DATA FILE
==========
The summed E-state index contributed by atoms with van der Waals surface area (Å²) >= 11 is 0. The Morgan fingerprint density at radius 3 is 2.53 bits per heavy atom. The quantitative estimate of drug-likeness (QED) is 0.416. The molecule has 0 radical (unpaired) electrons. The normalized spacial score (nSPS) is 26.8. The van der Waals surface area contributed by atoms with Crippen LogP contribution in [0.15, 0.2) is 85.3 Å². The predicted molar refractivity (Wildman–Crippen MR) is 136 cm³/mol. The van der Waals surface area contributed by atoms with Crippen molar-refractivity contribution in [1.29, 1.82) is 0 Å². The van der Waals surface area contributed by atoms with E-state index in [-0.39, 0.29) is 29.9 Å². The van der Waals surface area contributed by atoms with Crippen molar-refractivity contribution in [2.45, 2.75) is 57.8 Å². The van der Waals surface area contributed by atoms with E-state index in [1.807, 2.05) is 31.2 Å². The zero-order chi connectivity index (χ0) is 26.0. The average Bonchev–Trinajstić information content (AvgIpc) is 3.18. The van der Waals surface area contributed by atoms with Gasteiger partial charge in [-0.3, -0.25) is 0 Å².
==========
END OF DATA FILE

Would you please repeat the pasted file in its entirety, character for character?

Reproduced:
The summed E-state index contributed by atoms with van der Waals surface area (Å²) >= 11 is 0. The Morgan fingerprint density at radius 3 is 2.53 bits per heavy atom. The quantitative estimate of drug-likeness (QED) is 0.416. The molecule has 0 radical (unpaired) electrons. The normalized spacial score (nSPS) is 26.8. The van der Waals surface area contributed by atoms with Crippen LogP contribution in [0.15, 0.2) is 85.3 Å². The predicted molar refractivity (Wildman–Crippen MR) is 136 cm³/mol. The van der Waals surface area contributed by atoms with Crippen molar-refractivity contribution in [1.29, 1.82) is 0 Å². The van der Waals surface area contributed by atoms with E-state index in [-0.39, 0.29) is 29.9 Å². The van der Waals surface area contributed by atoms with Crippen molar-refractivity contribution in [2.45, 2.75) is 57.8 Å². The van der Waals surface area contributed by atoms with E-state index in [1.807, 2.05) is 31.2 Å². The zero-order chi connectivity index (χ0) is 26.0. The average Bonchev–Trinajstić information content (AvgIpc) is 3.18. The van der Waals surface area contributed by atoms with Gasteiger partial charge in [-0.3, -0.25) is 0 Å².